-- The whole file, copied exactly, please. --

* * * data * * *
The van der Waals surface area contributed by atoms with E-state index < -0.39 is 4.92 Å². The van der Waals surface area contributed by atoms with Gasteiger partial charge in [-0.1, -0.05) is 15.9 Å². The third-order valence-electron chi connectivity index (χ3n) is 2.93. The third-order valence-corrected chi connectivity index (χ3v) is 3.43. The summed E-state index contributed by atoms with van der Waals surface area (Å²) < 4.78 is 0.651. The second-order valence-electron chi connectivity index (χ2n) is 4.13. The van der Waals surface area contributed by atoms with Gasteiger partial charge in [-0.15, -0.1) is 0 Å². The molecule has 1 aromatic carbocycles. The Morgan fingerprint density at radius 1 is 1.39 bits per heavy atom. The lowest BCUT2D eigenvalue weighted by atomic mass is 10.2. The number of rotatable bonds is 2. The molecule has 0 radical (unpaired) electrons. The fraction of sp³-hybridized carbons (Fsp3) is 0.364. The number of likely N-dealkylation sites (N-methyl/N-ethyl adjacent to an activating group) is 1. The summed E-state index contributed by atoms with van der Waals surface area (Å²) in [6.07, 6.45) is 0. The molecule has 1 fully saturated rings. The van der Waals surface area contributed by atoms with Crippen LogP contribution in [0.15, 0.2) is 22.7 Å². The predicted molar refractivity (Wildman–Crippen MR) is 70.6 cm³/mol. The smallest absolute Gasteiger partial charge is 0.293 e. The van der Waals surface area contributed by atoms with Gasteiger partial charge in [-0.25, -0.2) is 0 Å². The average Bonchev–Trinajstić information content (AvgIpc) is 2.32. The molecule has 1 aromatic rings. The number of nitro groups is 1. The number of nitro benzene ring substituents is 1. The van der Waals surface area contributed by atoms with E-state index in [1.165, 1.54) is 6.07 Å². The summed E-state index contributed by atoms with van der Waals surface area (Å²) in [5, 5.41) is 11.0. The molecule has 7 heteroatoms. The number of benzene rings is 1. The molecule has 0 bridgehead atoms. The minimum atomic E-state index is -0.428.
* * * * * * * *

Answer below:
The van der Waals surface area contributed by atoms with E-state index < -0.39 is 4.92 Å². The van der Waals surface area contributed by atoms with Gasteiger partial charge in [-0.1, -0.05) is 15.9 Å². The third-order valence-electron chi connectivity index (χ3n) is 2.93. The third-order valence-corrected chi connectivity index (χ3v) is 3.43. The summed E-state index contributed by atoms with van der Waals surface area (Å²) < 4.78 is 0.651. The second-order valence-electron chi connectivity index (χ2n) is 4.13. The van der Waals surface area contributed by atoms with Gasteiger partial charge in [-0.15, -0.1) is 0 Å². The molecule has 1 aromatic carbocycles. The Morgan fingerprint density at radius 1 is 1.39 bits per heavy atom. The lowest BCUT2D eigenvalue weighted by atomic mass is 10.2. The number of rotatable bonds is 2. The molecule has 0 radical (unpaired) electrons. The fraction of sp³-hybridized carbons (Fsp3) is 0.364. The number of likely N-dealkylation sites (N-methyl/N-ethyl adjacent to an activating group) is 1. The summed E-state index contributed by atoms with van der Waals surface area (Å²) in [6.07, 6.45) is 0. The molecule has 1 fully saturated rings. The van der Waals surface area contributed by atoms with Crippen LogP contribution in [0.15, 0.2) is 22.7 Å². The predicted molar refractivity (Wildman–Crippen MR) is 70.6 cm³/mol. The smallest absolute Gasteiger partial charge is 0.293 e. The van der Waals surface area contributed by atoms with Gasteiger partial charge in [-0.25, -0.2) is 0 Å². The average Bonchev–Trinajstić information content (AvgIpc) is 2.32. The molecule has 1 aromatic rings. The number of nitro groups is 1. The number of nitro benzene ring substituents is 1. The van der Waals surface area contributed by atoms with E-state index in [1.165, 1.54) is 6.07 Å². The summed E-state index contributed by atoms with van der Waals surface area (Å²) in [5, 5.41) is 11.0. The molecule has 7 heteroatoms. The number of benzene rings is 1. The molecule has 0 bridgehead atoms. The minimum atomic E-state index is -0.428.